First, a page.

in agarose with daily ascorbic acid treatment, do not
branch (data not shown). Therefore, it is unlikely that
there is a contaminating population of fibroblasts
within the agarose culture which were stimulated to
branch with ascorbic acid treatment.
Ascorbic acid has been associated with phenotypic
switching of cultured cells. Layman e t al. (1972) reported that when rabbit chondrocytes are cultured in
the presence of ascorbic acid they switched phenotype
by producing collagen characteristic of skin and bone.
Ascorbic acid has also been found to facilitate phenotype switching or transdifferentiation in other cells beside chondrocytes. For example, Itoh (1976) showed
that cultured neural retinal cells of chick embryos dif-
pgiml of ascorbic acid. Note that cell branching is obvious and in some
instances the cell processes are wrapping around the alcian blue
stained matrix (original magnification, X 66).
Fig. 4. Immunofluorescent detection of fibronectin and type I procollagen in human chondrocytes cultured in agarose and treated daily
with 50 pg/ml ascorbic acid for 3 weeks. A: Fibronectin is associated
with the cell processes of branching cells and is lacking in the rounded
cells. B Phase contrast of A. C: Type I procollagen is associated with
the cell processes of branching cells and is lacking in the rounded
cells. D Phase contrast of C (original magnification, x 50).
ferentiated into lentoid bodies and pigmented cells in
the presence ascorbic acid. Similary, Itoh and Eguchi
(1986) reported that in certain culture conditions including ascorbic acid, chick pigmented epithelial cells
transdifferentiated into lens cells.
It is unlikely that ascorbic acid is causing the cells to
completely dedifferentiate or switch phenotype because
they continue to produce cartilage specific matrices,
type I1 collagen and alcian blue-staining proteoglycans. This simultaneous production of both types I and
I1 collagen is similar to that seen with cultured bovine
chondrocytes treated with ascorbic acid (Daniel et al.,
1984; Sandell and Daniel, 1988). However, it was reported that while type I1 collagen was deposited in the
pericellular matrix, both types I and I11 collagen were
detected only in the culture media. This differs from
the results of the current study in that type I collagen
was closely associated with the branching cells. This
suggests that the agarose may be facilitating the interaction and entrapment of the extracellular matrices.
Indeed, it has been reported by others that ascorbic
acid treatment enhanced a pericellular accumulation
of matrices (Jouis et al., 1985; McDevitt et al., 1988;
Wright et al., 1988). It is interesting that an alcian
blue-staining matrix, i.e., proteoglycan presence, is not
a requirement for cell branching since single cells
without alcian blue halos are also branched.
It is possible that the production and accumulation of
type I collagen in the pericellular matrix may facilitate
cell branching. It is interesting to note that adult human chondrocytes cultured in a collagen gel begin to
branch as early as 1hour in culture, and that culture in
a collagen gel did not appear to influence the re-expression of the chondrogenic phenotype when the cells
were further cultured in an agarose gel. The behavior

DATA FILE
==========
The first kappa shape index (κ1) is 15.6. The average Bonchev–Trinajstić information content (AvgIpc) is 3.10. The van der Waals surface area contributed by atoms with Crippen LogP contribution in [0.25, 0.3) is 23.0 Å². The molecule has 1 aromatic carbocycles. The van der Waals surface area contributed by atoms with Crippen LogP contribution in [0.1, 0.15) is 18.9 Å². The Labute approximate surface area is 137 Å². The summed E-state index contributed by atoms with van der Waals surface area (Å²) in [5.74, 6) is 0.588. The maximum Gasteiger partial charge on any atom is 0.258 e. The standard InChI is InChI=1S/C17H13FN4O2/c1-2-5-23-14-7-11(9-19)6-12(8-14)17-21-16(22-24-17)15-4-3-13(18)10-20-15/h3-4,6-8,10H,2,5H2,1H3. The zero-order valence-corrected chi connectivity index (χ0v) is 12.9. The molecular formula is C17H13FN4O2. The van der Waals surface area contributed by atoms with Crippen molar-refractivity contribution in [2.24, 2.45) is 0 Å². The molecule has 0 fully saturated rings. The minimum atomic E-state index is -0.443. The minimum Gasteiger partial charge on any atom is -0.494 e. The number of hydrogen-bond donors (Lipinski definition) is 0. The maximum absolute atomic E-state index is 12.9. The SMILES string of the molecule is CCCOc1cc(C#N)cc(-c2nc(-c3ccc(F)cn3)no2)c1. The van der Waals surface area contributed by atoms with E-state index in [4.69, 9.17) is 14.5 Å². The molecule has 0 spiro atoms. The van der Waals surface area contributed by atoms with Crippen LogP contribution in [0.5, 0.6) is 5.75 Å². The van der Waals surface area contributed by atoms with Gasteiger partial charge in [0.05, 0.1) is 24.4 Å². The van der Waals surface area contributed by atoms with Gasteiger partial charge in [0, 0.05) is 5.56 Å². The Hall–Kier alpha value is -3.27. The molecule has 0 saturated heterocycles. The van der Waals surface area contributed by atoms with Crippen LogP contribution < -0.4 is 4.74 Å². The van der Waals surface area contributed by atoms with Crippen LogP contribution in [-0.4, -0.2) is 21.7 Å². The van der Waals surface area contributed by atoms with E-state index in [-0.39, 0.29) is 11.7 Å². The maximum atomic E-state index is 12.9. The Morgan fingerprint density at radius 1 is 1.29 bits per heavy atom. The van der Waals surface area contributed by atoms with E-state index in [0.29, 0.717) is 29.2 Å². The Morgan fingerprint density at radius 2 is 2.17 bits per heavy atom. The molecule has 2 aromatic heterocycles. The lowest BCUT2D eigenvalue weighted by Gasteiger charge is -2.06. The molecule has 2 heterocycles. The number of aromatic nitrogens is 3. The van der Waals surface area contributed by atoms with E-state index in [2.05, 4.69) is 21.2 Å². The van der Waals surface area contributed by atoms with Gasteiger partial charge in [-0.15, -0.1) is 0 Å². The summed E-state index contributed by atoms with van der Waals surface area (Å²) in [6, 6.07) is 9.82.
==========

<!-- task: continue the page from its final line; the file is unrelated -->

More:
of cells in the collagen gel was reminiscent of that seen
in monolayer. Nonetheless, the culture of chicken limb
bud mesenchymal cells in a collagen gel supports chondrogenesis. Solursh and coworkers (1982) have shown
that single mesenchymal cells maintain a rounded configuration and produce type I1 collagen and pericellular
alcian blue-staining.
While numerous studies have been conducted to
evaluate the influence of ascorbic acid on the chondrogenic phenotype in culture, there have been no reports
of a modification of the cellular morphology in response
Fig. 5. Transmission electron micrograph of human chondrocytes
cultured in agarose and treated daily with 50 pg/ml ascorbic acid. A
Cell processes from chondrocytes cultured for 5 weeks. B: Cell pro-
cesses from chondrocytes cultured for 10 weeks. Note that the collagen is closely associated with the cell processes and is thick and
banded (original magnification, x 8,000).
to ascorbic acid treatment. It seems plausible that variations between species combined with numerous culture techniques may explain the disparity in the literature regarding the effects of ascorbic acid on
chondrocytes. It is reasonable to suggest that, as observed with the bovine chondrocytes, ascorbic acid is
stimulating both types I and I1 collagen synthesis in
the human chondrocyte cultured in agarose. This
would account for the simultaneous expression of both
the differentiated and dedifferentiated phenotypes.
Moreover, the production and accumulation of type I
collagen would facilitate and explain the branching of
cells as seen in both the cells grown in agarose with
ascorbic acid treatment and the cells grown in a collagen gel.
Special thanks to Dr. Sarah Johnson and colleagues
for their help in acquiring tissue; Mr. Tod Dow, Mr.
Melville Vaughan, Ms. Nancy Halliday, and Dr. James
Tomasek for technical assistance; Mr. Ben Han for photographic assistance; Mr. John Nordquist for assistance with transmission electron microscopy; and Dr.
Jane M. Jacob for editorial comments. This research is
supported in part by research grants; OCAST grant
Fig. 6. Human chondrocytes cultured in a collagen gel were photographed at 2 hours (A) and a t 5 days
(B). At 2 hours numerous cells have extended cell processes and by 5 days most chondrocytes have a
bipolar or muitibranched morphology (original magnification. X 66).
HN9-019, Presbyterian Harris Research Foundation,
and Presbyterian Health Foundation #85.